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Alfred Edward Luders Jr, known as Bill, blended an avocation, racing sailboats, with his vocation as director of Luders Marine Construction Company in Stamford Harbor, a major builder of custom yachts. The firm was founded by his father in 1908 and was closed by Bill Luders sixty years later. The craftsmanship of wooden boat construction had been made obsolete by fiberglass, a material that held no interest for Luders.
He was an innovator in the use of molded plywood for hull construction of boats like the popular Luders 16 racing sailboat. More than 200 of these were built after World War II, with fleets established from Bermuda to San Francisco.
In the early nineteen thirties, the Fishers Island Yacht Club was casting about for a class to use for the junior sailors. A. E. Luders, Sr. and Jr. were chosen to design and build this new one-design class. The “Luders Gang” was well known as active racers and innovative designers of racing boats and decided that rather than produce a “chunky little boat” similar to many others used by juniors, they would design a miniature version of the then modern International Rule Sloop (such as the Six Meter). The Luders 16 was born. About fifteen L16s were built in 1934, and they were raced at Fishers Island until a hurricane decimated the fleet later in the decade. The surviving boats scattered, but interest in the class grew as more and more people saw the sleek little boats.
During World War II and the Korean War, Mr. Luders supervised the building of 100 ships for the Navy, including subchasers, minesweepers and harbor tugs.
When it came to racing, Mr. Luders’ early successes came in the International 6-Metre class of his own design and equipped on tight budgets imposed by his father. “Briggs Cunningham was kind,” Mr. Luders said of a well-financed competitor. “He would give me his discarded mainsails and jibs.”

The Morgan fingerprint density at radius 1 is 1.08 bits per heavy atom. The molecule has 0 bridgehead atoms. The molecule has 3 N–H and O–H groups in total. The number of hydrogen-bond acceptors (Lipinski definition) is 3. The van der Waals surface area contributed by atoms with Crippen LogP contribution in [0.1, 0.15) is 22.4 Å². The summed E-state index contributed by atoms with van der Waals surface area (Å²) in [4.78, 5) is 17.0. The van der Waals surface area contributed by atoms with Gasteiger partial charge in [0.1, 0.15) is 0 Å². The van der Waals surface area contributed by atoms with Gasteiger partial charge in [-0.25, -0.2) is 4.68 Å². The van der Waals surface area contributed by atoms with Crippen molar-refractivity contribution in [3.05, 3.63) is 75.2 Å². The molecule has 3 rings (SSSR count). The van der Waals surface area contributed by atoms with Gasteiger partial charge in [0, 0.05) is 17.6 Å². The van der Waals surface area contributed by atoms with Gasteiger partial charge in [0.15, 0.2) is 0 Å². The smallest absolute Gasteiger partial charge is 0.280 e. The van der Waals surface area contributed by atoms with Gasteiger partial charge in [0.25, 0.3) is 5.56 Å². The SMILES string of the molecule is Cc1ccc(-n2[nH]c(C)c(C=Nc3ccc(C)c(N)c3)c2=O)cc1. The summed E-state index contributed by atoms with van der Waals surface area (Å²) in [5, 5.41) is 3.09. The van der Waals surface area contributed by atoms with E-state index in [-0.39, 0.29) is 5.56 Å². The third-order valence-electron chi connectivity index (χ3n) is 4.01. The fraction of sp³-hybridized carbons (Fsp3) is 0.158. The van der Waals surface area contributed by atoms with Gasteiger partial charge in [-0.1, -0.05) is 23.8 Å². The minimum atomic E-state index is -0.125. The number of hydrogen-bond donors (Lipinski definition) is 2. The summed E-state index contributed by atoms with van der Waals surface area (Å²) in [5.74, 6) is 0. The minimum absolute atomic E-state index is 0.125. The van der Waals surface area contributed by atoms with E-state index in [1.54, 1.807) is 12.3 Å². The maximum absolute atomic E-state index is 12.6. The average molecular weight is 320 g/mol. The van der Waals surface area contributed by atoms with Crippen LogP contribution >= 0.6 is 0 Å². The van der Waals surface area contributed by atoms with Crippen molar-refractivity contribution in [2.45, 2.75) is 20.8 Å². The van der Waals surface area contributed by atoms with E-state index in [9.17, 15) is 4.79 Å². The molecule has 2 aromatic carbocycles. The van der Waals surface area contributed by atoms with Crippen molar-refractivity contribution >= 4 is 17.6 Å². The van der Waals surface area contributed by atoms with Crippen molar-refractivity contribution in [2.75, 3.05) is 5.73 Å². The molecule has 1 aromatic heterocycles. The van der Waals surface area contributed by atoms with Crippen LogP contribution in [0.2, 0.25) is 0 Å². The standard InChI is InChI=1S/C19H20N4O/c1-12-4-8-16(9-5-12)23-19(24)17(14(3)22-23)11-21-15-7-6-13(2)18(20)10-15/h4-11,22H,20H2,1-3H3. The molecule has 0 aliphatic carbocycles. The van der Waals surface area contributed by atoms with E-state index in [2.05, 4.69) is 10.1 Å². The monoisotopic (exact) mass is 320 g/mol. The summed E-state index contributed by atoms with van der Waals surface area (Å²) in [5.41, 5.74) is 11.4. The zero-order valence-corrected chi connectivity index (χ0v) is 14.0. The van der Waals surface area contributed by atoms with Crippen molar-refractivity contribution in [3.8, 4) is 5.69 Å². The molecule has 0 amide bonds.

Mr. Luders was the last survivor among five distinguished skippers in the 1950s who made the International One-Design fleet on western Long Island Sound as competitive a racing class as any. The others were George Hinman, Arthur Knapp, Emil “Bus” Mosbacher and Cornelius Shields.
When the America’s Cup competition was revived in 1958 in 12-Metre yachts, Mr. Luders built Weatherly to the design of Philip Rhodes, and Arthur Knapp campaigned her during the trails to choose a cup defender. Weatherly was not selected that year, but after a redesign by Mr. Luders, and with Mosbacher as skipper, she defended the cup in 1962.
Mr. Luders designed and built other 12-Metre yachts, the most notable being American Eagle, which Ted Turner turned into an ocean racer.
Ocean or distance racing had no appeal to Mr. Luders. “I like to sleep in a bed, preferably ashore,” he said.
The last racing yachts designed and built by Mr. Luders were the 5.5-Metre sloops, a class used in Olympic and international competition.